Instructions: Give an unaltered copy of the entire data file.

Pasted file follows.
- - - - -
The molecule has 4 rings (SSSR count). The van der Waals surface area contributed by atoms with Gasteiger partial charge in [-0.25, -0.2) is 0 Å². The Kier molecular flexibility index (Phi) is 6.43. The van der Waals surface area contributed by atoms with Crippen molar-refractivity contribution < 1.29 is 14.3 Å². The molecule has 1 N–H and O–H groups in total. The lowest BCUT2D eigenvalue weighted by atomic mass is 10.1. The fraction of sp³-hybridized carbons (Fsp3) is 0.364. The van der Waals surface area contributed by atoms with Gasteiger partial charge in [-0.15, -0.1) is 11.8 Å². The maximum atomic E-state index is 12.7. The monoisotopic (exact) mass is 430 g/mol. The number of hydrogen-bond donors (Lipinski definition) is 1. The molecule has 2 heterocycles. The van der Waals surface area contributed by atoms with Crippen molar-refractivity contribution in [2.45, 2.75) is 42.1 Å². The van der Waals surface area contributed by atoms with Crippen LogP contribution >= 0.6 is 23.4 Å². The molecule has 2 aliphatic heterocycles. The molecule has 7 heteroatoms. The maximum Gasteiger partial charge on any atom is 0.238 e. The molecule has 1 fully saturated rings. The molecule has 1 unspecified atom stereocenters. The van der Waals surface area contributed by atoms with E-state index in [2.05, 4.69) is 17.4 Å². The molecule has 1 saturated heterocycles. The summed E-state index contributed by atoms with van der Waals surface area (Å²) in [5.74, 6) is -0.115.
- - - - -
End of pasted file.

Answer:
The molecule has 4 rings (SSSR count). The van der Waals surface area contributed by atoms with Gasteiger partial charge in [-0.25, -0.2) is 0 Å². The Kier molecular flexibility index (Phi) is 6.43. The van der Waals surface area contributed by atoms with Crippen molar-refractivity contribution < 1.29 is 14.3 Å². The molecule has 1 N–H and O–H groups in total. The lowest BCUT2D eigenvalue weighted by atomic mass is 10.1. The fraction of sp³-hybridized carbons (Fsp3) is 0.364. The van der Waals surface area contributed by atoms with Gasteiger partial charge in [-0.15, -0.1) is 11.8 Å². The maximum atomic E-state index is 12.7. The monoisotopic (exact) mass is 430 g/mol. The number of hydrogen-bond donors (Lipinski definition) is 1. The molecule has 2 heterocycles. The van der Waals surface area contributed by atoms with Crippen molar-refractivity contribution in [2.45, 2.75) is 42.1 Å². The van der Waals surface area contributed by atoms with Crippen LogP contribution >= 0.6 is 23.4 Å². The molecule has 2 aliphatic heterocycles. The molecule has 7 heteroatoms. The maximum Gasteiger partial charge on any atom is 0.238 e. The molecule has 1 fully saturated rings. The molecule has 1 unspecified atom stereocenters. The van der Waals surface area contributed by atoms with E-state index in [2.05, 4.69) is 17.4 Å². The molecule has 1 saturated heterocycles. The summed E-state index contributed by atoms with van der Waals surface area (Å²) in [5.74, 6) is -0.115.